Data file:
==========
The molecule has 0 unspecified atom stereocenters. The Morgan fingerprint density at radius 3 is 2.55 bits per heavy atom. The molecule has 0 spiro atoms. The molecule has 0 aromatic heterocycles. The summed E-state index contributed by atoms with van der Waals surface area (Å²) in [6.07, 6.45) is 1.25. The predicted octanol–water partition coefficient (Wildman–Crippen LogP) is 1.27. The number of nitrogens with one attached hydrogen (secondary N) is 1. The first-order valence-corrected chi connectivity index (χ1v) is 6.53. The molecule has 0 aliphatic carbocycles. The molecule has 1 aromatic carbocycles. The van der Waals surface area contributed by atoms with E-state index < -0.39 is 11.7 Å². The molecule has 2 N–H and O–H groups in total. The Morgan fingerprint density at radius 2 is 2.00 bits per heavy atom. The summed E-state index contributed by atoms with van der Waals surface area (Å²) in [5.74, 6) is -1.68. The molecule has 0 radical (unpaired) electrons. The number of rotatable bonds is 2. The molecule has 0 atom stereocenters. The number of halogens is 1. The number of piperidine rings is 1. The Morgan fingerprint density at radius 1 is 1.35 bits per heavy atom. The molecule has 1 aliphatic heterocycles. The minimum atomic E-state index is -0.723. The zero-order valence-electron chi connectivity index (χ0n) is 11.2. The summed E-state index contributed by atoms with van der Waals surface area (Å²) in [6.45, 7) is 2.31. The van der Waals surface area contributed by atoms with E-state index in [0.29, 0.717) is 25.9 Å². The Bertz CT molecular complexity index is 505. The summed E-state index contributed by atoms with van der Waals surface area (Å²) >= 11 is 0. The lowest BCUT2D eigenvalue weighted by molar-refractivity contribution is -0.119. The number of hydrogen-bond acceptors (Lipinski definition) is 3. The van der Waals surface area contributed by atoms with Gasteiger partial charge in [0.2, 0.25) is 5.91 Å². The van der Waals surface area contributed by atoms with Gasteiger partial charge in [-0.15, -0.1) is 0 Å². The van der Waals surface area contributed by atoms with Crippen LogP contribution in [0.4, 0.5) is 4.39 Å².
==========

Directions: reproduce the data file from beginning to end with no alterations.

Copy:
The molecule has 0 unspecified atom stereocenters. The Morgan fingerprint density at radius 3 is 2.55 bits per heavy atom. The molecule has 0 spiro atoms. The molecule has 0 aromatic heterocycles. The summed E-state index contributed by atoms with van der Waals surface area (Å²) in [6.07, 6.45) is 1.25. The predicted octanol–water partition coefficient (Wildman–Crippen LogP) is 1.27. The number of nitrogens with one attached hydrogen (secondary N) is 1. The first-order valence-corrected chi connectivity index (χ1v) is 6.53. The molecule has 0 aliphatic carbocycles. The molecule has 1 aromatic carbocycles. The van der Waals surface area contributed by atoms with E-state index < -0.39 is 11.7 Å². The molecule has 2 N–H and O–H groups in total. The Morgan fingerprint density at radius 2 is 2.00 bits per heavy atom. The summed E-state index contributed by atoms with van der Waals surface area (Å²) in [5.74, 6) is -1.68. The molecule has 0 radical (unpaired) electrons. The number of rotatable bonds is 2. The molecule has 0 atom stereocenters. The number of halogens is 1. The number of piperidine rings is 1. The Morgan fingerprint density at radius 1 is 1.35 bits per heavy atom. The molecule has 1 aliphatic heterocycles. The minimum atomic E-state index is -0.723. The zero-order valence-electron chi connectivity index (χ0n) is 11.2. The summed E-state index contributed by atoms with van der Waals surface area (Å²) in [6.45, 7) is 2.31. The van der Waals surface area contributed by atoms with E-state index in [0.29, 0.717) is 25.9 Å². The Bertz CT molecular complexity index is 505. The summed E-state index contributed by atoms with van der Waals surface area (Å²) >= 11 is 0. The lowest BCUT2D eigenvalue weighted by molar-refractivity contribution is -0.119. The number of hydrogen-bond acceptors (Lipinski definition) is 3. The van der Waals surface area contributed by atoms with Gasteiger partial charge in [0.2, 0.25) is 5.91 Å². The van der Waals surface area contributed by atoms with Gasteiger partial charge in [-0.15, -0.1) is 0 Å². The van der Waals surface area contributed by atoms with Crippen LogP contribution in [0.4, 0.5) is 4.39 Å².